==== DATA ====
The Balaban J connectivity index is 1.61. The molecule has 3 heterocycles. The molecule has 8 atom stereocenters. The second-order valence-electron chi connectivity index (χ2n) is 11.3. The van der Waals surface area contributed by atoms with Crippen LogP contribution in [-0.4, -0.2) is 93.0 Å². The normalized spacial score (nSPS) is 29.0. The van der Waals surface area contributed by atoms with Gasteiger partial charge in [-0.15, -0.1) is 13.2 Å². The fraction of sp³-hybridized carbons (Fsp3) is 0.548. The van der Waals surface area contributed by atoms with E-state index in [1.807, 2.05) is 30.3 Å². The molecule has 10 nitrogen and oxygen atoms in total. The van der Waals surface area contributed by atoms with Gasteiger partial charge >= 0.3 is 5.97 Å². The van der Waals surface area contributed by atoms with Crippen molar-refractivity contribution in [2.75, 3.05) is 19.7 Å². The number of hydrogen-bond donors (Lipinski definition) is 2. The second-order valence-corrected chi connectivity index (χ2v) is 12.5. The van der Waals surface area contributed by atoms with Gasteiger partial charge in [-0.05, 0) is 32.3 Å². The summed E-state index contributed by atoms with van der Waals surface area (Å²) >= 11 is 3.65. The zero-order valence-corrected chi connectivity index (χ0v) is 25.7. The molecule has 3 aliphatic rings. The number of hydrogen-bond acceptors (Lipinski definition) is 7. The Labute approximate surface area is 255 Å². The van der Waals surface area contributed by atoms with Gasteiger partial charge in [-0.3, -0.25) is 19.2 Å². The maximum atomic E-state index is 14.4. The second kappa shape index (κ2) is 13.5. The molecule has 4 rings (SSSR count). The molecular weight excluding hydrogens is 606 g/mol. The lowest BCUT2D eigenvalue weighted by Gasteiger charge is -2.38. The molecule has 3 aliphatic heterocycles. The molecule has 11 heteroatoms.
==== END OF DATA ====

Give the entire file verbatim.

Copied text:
The Balaban J connectivity index is 1.61. The molecule has 3 heterocycles. The molecule has 8 atom stereocenters. The second-order valence-electron chi connectivity index (χ2n) is 11.3. The van der Waals surface area contributed by atoms with Crippen LogP contribution in [-0.4, -0.2) is 93.0 Å². The normalized spacial score (nSPS) is 29.0. The van der Waals surface area contributed by atoms with Gasteiger partial charge in [-0.15, -0.1) is 13.2 Å². The fraction of sp³-hybridized carbons (Fsp3) is 0.548. The van der Waals surface area contributed by atoms with E-state index in [1.807, 2.05) is 30.3 Å². The molecule has 10 nitrogen and oxygen atoms in total. The van der Waals surface area contributed by atoms with Gasteiger partial charge >= 0.3 is 5.97 Å². The van der Waals surface area contributed by atoms with Crippen molar-refractivity contribution in [2.75, 3.05) is 19.7 Å². The number of hydrogen-bond donors (Lipinski definition) is 2. The second-order valence-corrected chi connectivity index (χ2v) is 12.5. The van der Waals surface area contributed by atoms with Gasteiger partial charge in [-0.05, 0) is 32.3 Å². The summed E-state index contributed by atoms with van der Waals surface area (Å²) >= 11 is 3.65. The zero-order valence-corrected chi connectivity index (χ0v) is 25.7. The molecule has 3 aliphatic rings. The number of hydrogen-bond acceptors (Lipinski definition) is 7. The Labute approximate surface area is 255 Å². The van der Waals surface area contributed by atoms with Gasteiger partial charge in [-0.3, -0.25) is 19.2 Å². The maximum atomic E-state index is 14.4. The second kappa shape index (κ2) is 13.5. The molecule has 4 rings (SSSR count). The molecular weight excluding hydrogens is 606 g/mol. The lowest BCUT2D eigenvalue weighted by Gasteiger charge is -2.38. The molecule has 3 aliphatic heterocycles. The molecule has 11 heteroatoms.